Table B-1: State Courts Report by Judges (413K)
Table B-2: State Courts Supplementary Report by Prosecutors (64K)
Applications for Orders Authorizing or Approving
the Interception of Wire, Oral, or Electronic Communications
The Omnibus Crime Control and Safe Streets Act of 1968 requires the Administrative Office of the United States Courts (AO) to report to Congress the number and nature of federal and state applications for orders authorizing or approving the interception of wire, oral, or electronic communications. The statute requires that specific information be provided to the AO, including the offense(s) under investigation, the location of the intercept, the cost of the surveillance, and the number of arrests, trials, and convictions that directly result from the surveillance. This report covers intercepts concluded between January 1, 1998, and December 31, 1998, and provides supplementary information on arrests and convictions resulting from intercepts concluded in prior years.
From 1997 to 1998, the total number of intercepts authorized by federal and state courts increased 12 percent to 1,329, reflecting continued growth in applications involving the surveillance of narcotics operations (up 10 percent). Following a 2 percent decrease in 1997, the number of applications for orders by federal authorities remained essentially stable in 1998, dropping one half of one percent. The number of applications reported by state prosecuting officials increased 24 percent over last year, with more jurisdictions providing reports than in prior years. The number of federal intercept applications authorized has grown over the last 10 years, increasing 93 percent from 1988 to 1998, while state applications have increased 71 percent since 1988. The number of intercepts employed in drug-related investigations also has experienced significant growth. Drug offenders were targeted in 955 of the interceptions concluded in 1998, compared to 435 in 1988, a 120% increase.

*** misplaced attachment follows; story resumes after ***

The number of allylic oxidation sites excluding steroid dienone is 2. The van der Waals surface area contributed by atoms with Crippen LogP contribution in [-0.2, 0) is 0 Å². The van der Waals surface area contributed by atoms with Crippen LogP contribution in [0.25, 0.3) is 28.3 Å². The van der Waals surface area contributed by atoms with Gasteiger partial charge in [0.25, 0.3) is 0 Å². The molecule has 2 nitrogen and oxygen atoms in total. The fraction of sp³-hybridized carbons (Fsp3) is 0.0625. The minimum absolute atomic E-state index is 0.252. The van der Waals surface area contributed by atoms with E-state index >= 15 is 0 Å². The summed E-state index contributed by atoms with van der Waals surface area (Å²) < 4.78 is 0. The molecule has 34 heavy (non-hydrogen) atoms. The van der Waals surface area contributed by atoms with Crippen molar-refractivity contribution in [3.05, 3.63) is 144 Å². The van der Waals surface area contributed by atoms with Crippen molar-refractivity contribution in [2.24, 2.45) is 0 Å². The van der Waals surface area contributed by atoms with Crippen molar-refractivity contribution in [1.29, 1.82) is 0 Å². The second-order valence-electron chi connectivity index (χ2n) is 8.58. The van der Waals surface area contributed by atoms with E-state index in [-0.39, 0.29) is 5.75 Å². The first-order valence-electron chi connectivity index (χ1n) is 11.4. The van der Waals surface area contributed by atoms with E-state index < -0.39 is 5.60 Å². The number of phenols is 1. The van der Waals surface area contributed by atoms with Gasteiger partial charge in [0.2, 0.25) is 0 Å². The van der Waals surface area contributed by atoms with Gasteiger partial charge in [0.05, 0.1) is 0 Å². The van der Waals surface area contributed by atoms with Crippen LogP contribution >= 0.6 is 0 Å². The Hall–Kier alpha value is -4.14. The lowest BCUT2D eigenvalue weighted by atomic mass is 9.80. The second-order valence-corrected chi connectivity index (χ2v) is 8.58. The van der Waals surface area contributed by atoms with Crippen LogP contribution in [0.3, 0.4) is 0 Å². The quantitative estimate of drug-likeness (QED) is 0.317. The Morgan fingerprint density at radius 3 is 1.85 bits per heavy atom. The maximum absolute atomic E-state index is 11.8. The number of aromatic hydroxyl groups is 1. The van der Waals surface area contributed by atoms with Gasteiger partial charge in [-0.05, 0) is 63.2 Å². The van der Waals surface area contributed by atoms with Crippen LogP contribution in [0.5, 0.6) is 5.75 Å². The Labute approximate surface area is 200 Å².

The appendix tables of this report list all intercepts reported by judges and prosecuting officials for 1998. Appendix Table A-1 shows reports filed by federal judges and federal prosecuting officials. Appendix Table B-1 presents the same information for state judges and state prosecuting officials. Appendix Tables A-2 and B-2 contain information from the supplementary reports submitted by prosecuting officials about additional arrests and trials in 1998 arising from intercepts initially reported in prior years.
Title 18 U.S.C. Section 2519(2) mandates the submission of wiretap reports to the AO no later than January 31 of each year. This office, as is customary, sends a letter to the appropriate officials every year reminding them of the statutory mandate. Nevertheless, each year reports are received after the deadline has passed. Information received after the deadline will be included in next year's Wiretap Report; the number of missing state and local prosecutors' reports was lower in 1998 compared to 1997. The AO is grateful for the cooperation and the prompt responses we received from officials around the nation.
Leonidas Ralph Mecham